This story appeared on Network World at
Fourth Amendment applies to cyberspace, for now
By Scott Bradner, Network World, 06/26/07
People concerned about e-mail security got a whole new reason to worry last year with revelations of secret government monitoring. Earlier this month, though, a U.S. Appeals Court told the government where to get off, at least when dealing with people in the Southern District of Ohio.
Security folk have been telling people not to assume that e-mail is secure since about the time that e-mail was invented. The three most common worries are misaddressing, forwarding and storage. It is all too easy to misaddress e-mail, either sending private mail to a mailing list or sending mail to the wrong person (autocomplete of e-mail addresses in e-mail clients has made the latter problem much worse). There is no way to ensure that e-mail you send to a particular person is not forwarded on. (Don't put anything in e-mail about a person that you do not want that person to see.) Finally, e-mail can be stored on laptops and other portable devices, which can get stolen or lost and the stored information compromised.
There generally has not been all that much worry about someone monitoring your e-mail as it flows from you to the recipient. The exception to the lack of monitoring is where e-mail is scanned for malware or, as is the case in some corporations, scanned for bad (in different senses of "bad") words or phrases. Some companies also routinely archive all e-mail. But these types of monitoring and archiving do not generally involve people looking at each message as it goes past.
An area of possible worry has been dishonest employees with access to the e-mail service itself. They could, in theory, look at the messages when they are stored in the user's mailbox. One high-profile case where this happened was the Councilman one (see "The fools gold ring of safety").
Last year, in an investigation of a Steven Warshak, the U.S. government decided that due process was inconvenient and compelled Warshak's ISPs to turn over copies of his e-mail without going through the process of getting a search warrant and told the ISP not to let him know what had happened. The government used a novel interpretation of the 20-year-old Stored Communications Act (SCA).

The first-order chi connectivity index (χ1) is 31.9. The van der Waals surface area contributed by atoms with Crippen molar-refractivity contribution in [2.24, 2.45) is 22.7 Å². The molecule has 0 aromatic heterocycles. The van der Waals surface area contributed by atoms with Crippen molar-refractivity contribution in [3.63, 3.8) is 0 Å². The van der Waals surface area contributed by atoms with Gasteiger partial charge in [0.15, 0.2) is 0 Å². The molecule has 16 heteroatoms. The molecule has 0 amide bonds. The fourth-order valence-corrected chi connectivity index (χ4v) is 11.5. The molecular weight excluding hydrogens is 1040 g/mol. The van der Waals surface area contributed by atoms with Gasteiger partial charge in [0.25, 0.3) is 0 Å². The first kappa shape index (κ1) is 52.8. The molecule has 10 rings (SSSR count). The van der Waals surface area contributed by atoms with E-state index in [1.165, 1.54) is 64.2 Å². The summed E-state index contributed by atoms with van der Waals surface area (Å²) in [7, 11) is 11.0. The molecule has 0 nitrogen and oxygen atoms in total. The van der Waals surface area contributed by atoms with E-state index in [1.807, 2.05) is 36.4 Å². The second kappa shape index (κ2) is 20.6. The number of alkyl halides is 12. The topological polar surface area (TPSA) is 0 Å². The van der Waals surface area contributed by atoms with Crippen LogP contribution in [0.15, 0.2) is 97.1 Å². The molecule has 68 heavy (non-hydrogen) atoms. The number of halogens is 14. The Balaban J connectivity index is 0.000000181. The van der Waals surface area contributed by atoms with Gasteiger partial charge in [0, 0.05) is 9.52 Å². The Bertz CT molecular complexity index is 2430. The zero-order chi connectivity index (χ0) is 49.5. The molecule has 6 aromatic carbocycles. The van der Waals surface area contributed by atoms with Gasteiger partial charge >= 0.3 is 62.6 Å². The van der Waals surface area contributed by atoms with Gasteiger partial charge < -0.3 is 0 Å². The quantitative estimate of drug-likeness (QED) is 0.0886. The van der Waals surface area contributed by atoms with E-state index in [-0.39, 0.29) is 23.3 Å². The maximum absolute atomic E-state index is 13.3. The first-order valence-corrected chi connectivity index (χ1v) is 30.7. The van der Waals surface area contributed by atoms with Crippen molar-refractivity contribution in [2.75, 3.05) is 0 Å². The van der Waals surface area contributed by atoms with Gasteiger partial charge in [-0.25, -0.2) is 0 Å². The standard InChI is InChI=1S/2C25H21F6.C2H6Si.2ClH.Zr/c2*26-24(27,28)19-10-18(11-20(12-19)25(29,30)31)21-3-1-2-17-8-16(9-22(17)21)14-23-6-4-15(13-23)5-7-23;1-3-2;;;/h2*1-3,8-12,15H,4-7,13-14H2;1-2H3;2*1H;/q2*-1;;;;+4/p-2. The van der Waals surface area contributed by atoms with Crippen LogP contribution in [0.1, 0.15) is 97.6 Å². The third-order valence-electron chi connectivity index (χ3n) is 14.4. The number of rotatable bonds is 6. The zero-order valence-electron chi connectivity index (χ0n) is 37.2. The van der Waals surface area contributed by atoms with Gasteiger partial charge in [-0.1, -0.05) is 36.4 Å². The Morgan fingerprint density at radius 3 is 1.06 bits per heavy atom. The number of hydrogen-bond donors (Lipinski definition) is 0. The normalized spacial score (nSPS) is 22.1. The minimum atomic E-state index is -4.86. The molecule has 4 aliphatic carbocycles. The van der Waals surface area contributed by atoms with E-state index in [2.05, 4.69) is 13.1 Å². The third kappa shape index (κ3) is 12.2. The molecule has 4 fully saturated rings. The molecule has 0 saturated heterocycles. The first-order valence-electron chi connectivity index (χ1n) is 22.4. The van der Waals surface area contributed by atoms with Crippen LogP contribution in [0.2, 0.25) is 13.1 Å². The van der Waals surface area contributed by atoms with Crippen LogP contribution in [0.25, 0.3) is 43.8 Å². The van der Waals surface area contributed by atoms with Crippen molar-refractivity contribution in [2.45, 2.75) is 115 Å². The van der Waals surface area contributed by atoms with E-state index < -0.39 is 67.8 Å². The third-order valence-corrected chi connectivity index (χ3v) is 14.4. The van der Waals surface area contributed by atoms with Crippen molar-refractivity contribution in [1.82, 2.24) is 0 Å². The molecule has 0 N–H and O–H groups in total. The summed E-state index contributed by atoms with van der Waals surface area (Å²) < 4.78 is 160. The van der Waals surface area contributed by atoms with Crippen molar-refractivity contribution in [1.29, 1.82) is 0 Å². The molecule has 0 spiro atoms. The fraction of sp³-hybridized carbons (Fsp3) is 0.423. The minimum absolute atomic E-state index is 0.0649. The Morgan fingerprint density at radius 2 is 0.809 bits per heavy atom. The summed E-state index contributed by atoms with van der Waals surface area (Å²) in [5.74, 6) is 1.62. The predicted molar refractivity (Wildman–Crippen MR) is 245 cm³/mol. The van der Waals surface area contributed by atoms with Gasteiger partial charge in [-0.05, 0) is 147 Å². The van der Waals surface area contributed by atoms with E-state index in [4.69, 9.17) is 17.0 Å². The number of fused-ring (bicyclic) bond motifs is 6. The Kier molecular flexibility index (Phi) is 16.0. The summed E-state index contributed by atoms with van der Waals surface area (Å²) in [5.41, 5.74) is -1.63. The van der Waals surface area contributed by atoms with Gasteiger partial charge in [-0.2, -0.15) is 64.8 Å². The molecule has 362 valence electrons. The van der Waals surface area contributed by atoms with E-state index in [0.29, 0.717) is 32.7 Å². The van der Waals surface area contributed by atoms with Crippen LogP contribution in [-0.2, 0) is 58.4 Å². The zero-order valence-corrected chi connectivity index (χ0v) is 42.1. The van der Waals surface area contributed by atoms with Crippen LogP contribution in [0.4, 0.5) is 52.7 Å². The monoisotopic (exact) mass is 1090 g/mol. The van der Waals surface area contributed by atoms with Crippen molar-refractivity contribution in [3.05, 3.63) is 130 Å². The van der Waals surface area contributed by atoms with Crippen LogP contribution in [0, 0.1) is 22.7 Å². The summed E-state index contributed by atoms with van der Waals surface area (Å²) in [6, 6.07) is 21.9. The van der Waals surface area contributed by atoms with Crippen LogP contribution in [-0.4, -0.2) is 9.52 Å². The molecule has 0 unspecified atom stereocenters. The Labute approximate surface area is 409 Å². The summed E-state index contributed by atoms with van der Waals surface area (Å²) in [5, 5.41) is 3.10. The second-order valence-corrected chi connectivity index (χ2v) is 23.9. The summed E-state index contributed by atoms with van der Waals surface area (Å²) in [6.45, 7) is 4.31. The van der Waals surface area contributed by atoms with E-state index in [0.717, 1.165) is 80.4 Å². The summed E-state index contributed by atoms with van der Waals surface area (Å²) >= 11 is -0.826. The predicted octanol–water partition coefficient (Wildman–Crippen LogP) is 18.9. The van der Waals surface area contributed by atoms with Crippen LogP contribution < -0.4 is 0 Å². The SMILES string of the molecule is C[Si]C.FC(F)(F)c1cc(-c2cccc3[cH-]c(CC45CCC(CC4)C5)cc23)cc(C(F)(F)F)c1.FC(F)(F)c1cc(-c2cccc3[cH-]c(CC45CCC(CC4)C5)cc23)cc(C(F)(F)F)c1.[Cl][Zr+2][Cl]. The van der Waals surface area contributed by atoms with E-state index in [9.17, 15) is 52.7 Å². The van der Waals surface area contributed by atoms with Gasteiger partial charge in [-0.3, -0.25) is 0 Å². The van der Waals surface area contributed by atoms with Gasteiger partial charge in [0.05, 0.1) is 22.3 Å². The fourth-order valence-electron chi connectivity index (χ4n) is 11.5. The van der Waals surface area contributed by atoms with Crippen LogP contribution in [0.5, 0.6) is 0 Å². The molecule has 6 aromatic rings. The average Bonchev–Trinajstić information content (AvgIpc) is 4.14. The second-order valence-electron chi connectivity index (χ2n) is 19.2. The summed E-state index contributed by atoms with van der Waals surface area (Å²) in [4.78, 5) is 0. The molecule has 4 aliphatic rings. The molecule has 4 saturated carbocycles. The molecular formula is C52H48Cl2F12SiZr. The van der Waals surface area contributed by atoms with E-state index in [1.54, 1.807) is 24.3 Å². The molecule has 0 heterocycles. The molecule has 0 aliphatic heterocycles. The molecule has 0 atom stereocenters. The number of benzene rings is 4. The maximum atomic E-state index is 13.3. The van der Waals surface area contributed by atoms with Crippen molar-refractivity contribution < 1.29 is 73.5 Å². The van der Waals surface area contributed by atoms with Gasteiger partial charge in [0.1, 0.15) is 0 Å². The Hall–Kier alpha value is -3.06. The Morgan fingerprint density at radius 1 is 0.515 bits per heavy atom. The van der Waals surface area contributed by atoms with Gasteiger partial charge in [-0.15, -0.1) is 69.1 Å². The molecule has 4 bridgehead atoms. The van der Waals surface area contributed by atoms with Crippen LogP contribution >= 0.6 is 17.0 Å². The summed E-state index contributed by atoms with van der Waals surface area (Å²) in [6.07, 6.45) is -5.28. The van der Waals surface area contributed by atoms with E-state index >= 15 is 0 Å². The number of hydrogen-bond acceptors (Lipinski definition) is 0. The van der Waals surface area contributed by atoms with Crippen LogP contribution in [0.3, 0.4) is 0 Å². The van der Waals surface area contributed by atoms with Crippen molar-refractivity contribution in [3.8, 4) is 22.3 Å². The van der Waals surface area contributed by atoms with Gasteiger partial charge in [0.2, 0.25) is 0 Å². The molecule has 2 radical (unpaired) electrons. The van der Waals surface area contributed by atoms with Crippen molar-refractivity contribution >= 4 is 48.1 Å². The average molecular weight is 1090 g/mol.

When Warshak belatedly found out about the government's action, he sued, asking for a preliminary injunction blocking the government from doing the same thing to him again and also blocking the government from using the SCA in the same way to get copies of the e-mail of anyone else in the Southern District of Ohio, where the case was heard. The district court granted an injunction and extended it to all ISPs in regard to residents in that district, not just those ISPs in that district.
The government appealed, using all sorts of questionable arguments. The Sixth U.S. Court of Appeals unanimously upheld the district court, with a minor but potentially important tweak as you can see here. Basically, the appeals court ruled that because people do have a reasonable expectation that e-mail is private, the government cannot get copies of e-mail. There are three types of exceptions: (1) the government obtains a warrant to access the e-mail, (2) the government provides notice to a user that gives the user time to object or (3) the government can show that the ISP, as a normal part of its business, has people look at the user's e-mail and this is known by the user.
It seems strange that the government even tried to avoid proper constitutional process when trying to access someone's e-mail, but, as the opinion notes: "the needs of law enforcement stand in constant tension with the Constitution's protections of the individual against certain exercises of official power."
While the outcome of this chapter is quite good, the story is not yet over: There are the people outside of the Southern District of Ohio to be protected.
Disclaimer: Folk at Harvard started observing this tension more than a century before the U.S. Constitution was adopted but have not offered an opinion on this specific case (that I know of). Thus, the above opinion is mine, not Harvard's.
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